Nobel classroom chairs: 

Ease of mobility: They have wheels, five of them in fact, and yet it is hard to move. 5/10

Comfort: A slight dip for the butt and a fuller cushion but not armrest. 8.5/10

Aesthetic: Modern chair for the metropolitan human. 6/10

Functionality: There is a netting back for those with back sweat. The ring to rest your feet is a nice feature. Almost everything is easily adjustable. 9/10

Back-crackability: Backs are tall which interfere with back cracking and the chair spins with you. 2/10

Music lecture hall chairs

Ease of mobility: THEY ARE BOLTED TO THE FLOOR. -5/10

Comfort : They are a hard plastic, a harder plastic than the Convic classroom chairs and you can’t lean back. What is comfort? 0/10

Aesthetic: The 60s threw up. Beige. So beige. 3/10

Functionality: The desk is so small, but you could cross your legs if need be. Overall it feels cramped. 2/10

Back-crackability: It is on par with Convic crackability but offers less as the desk isn’t great for pivoting. 9/10

Majority of music classroom chairs: 

Ease of mobility: Four legs that can snag. There is round plastic on the end which helps slightly. 3/10

Comfort: There is little cushion and the texture of the fabric is so annoying. You can feel every thread. 2/10

Aesthetic: A slightly classier DMV chair, also from the 60s. 2/10

Functionality: The chair gets the job done. Much like the music department, the chair is poor. 4/10

Back-crackability: Lots of handles to hold and swivel for optimal back cracking. 6/10

Olin lecture hall: 

Ease of mobility: Although bolted to the table there is a forward and backward range of motion. If students feel so inclined they can pivot on the chairs axis as well. 8/10

Comfort: It has cushioning that is quite average… enough said. 5/10

Aesthetic: The brick color is cool and the gap separating the seat from the back is fun. 8/10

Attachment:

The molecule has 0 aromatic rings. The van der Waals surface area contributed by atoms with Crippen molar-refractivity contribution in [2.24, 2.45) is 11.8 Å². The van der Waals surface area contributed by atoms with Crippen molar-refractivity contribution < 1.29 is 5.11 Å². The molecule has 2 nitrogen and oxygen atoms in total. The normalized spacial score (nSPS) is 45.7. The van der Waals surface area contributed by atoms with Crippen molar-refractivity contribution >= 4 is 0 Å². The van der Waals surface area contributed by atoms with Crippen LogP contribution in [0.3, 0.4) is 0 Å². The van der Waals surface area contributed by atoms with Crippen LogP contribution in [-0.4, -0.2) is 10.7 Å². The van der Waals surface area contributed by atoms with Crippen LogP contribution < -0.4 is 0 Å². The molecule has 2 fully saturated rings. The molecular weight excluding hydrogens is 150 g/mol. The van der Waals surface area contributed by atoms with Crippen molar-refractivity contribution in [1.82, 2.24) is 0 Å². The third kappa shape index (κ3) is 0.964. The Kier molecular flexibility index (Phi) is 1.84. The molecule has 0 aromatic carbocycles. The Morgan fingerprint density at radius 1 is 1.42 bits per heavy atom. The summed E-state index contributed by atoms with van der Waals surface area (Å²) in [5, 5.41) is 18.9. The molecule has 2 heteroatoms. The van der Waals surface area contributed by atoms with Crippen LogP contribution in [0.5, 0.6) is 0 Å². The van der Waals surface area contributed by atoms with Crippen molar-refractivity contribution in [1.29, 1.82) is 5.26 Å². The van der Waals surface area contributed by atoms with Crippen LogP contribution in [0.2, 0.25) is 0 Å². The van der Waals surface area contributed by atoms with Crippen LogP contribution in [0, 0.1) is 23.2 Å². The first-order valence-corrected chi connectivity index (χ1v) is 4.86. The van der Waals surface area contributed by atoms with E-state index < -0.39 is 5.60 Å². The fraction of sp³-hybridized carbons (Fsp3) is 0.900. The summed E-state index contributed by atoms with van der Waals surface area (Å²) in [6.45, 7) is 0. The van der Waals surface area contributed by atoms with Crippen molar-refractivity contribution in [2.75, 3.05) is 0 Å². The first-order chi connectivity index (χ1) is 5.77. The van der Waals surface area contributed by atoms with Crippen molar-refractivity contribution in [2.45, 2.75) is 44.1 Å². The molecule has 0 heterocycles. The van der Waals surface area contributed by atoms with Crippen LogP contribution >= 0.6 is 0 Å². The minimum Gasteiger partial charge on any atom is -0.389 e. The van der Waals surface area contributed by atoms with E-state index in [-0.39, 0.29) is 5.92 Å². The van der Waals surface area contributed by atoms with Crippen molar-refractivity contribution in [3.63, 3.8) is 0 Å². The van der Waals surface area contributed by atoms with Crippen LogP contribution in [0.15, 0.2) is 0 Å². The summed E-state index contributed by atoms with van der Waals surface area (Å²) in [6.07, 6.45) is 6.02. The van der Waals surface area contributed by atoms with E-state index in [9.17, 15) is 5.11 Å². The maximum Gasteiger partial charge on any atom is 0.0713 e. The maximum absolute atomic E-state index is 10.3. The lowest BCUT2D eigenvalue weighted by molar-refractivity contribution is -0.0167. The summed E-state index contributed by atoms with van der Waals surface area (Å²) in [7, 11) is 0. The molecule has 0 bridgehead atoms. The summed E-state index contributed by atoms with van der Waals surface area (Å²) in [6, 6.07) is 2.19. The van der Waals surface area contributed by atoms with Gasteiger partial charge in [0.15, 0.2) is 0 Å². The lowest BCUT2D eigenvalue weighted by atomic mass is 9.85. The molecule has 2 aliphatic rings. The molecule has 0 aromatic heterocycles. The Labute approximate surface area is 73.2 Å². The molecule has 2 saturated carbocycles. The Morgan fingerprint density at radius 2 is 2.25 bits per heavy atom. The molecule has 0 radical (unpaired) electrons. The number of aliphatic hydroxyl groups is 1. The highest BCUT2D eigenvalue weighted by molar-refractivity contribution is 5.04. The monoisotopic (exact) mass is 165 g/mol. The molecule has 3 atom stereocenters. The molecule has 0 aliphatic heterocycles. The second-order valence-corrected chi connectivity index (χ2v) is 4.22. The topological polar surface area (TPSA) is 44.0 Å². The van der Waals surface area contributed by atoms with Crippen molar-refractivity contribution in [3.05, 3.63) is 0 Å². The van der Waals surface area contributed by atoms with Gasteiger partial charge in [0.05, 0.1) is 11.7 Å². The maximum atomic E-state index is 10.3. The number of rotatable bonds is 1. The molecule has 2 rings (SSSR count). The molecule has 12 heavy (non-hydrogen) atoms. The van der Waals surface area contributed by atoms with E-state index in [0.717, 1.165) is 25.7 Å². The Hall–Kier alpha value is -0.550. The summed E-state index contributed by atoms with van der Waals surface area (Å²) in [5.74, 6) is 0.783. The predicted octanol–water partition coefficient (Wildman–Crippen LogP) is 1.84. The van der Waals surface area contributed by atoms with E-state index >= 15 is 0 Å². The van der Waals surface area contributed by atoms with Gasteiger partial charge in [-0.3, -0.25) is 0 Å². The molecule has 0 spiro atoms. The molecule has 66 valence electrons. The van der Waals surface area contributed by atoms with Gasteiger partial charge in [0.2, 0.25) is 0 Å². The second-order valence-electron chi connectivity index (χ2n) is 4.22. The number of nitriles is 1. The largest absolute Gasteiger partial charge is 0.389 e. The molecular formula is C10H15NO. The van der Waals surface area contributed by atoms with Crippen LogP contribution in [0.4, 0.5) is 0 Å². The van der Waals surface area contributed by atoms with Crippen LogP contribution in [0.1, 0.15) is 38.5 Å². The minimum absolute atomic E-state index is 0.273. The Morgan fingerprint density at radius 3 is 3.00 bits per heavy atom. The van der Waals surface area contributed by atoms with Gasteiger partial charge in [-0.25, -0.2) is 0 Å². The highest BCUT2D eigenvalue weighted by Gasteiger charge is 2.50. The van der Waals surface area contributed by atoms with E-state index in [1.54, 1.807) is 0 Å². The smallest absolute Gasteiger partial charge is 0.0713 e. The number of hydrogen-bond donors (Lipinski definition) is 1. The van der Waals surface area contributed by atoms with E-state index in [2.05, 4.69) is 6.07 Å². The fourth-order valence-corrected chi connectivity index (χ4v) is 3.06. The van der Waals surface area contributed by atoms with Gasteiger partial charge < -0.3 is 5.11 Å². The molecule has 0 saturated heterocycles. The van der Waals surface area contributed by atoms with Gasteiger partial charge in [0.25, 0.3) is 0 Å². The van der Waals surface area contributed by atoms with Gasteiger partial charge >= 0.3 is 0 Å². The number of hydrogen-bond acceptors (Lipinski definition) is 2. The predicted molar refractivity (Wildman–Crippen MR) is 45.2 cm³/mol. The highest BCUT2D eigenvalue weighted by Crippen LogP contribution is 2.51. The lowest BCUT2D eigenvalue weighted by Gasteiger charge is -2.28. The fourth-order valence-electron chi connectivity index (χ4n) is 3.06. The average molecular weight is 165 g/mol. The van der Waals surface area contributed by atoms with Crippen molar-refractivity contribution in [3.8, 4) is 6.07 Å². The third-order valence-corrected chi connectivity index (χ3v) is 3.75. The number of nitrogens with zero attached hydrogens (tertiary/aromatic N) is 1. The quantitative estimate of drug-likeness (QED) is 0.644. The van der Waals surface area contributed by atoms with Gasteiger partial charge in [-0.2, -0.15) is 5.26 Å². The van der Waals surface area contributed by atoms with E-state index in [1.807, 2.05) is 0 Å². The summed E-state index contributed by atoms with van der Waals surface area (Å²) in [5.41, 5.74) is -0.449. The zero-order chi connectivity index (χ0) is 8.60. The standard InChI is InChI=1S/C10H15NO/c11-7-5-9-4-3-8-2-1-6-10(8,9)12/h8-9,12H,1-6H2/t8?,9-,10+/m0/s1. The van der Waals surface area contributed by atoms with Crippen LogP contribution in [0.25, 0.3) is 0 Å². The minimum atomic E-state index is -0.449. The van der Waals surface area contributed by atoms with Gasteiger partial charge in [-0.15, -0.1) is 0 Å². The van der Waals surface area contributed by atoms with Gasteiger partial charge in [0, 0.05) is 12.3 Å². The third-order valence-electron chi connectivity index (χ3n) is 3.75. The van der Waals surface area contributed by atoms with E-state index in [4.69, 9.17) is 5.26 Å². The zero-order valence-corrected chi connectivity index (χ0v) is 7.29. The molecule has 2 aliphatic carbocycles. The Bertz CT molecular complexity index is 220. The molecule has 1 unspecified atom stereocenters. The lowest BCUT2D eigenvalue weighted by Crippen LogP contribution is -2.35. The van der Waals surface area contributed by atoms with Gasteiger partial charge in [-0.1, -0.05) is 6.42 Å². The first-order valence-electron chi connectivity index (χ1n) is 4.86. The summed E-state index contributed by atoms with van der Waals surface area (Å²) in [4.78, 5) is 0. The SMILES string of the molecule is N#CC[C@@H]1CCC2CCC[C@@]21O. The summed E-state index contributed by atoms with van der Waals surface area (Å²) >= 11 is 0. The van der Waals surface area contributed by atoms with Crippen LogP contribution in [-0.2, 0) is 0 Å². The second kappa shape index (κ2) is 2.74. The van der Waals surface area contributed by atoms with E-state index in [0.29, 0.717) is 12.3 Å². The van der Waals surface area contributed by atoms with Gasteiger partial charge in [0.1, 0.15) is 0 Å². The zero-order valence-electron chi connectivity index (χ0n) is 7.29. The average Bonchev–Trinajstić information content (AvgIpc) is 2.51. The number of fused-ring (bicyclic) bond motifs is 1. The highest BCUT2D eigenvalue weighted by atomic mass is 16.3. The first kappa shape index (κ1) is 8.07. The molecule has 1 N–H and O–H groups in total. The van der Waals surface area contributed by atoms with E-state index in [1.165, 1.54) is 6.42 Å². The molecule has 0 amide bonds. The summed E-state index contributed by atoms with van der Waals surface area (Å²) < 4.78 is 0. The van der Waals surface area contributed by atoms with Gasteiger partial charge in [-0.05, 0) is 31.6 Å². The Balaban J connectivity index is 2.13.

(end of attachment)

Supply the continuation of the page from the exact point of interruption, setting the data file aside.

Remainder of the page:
Functionality: It leans back but the back of the chair is at a really awkward spot. 5/10

Back-crackability: It all moves with you, really bad for back cracking. 1/10

Old Main classroom chairs:

Ease of Mobility: It takes great effort to convince yourself to move them. The four legs snag and the seat is heavier than most because it is made of wood. 0/10

Comfort: You don’t stick to it like those in ConVic, but it is a hard wooden chair. 1/10

Aesthetic: Old school house plus fun carved in designs. 10/10

Functionality: It has good back support, but everything is so stiff and there isn’t a lot of desk space. 4/10

Back-crackability: The back of the chair is tall but it is a nice anchor for the process. 4/10

Beck classroom chairs: 

Ease of mobility: Sometimes it’s too good at moving and you accidentally slide your chair around. 9/10

Comfort: There is some cushion but it is thin. It has nice back support and armrests. 6/10

Aesthetic: The modern office chair, you can find this in any building. A dime a dozen, just like any psychology major. 5/10

Functionality: It is so generic that you forget that you are sitting in a chair, therefore allowing yourself to focus on class. 5/10

Back-crackability: Some of the chairs have built-in desks making cracking easier but it isn’t a chair that you go for just to crack your back. 5/10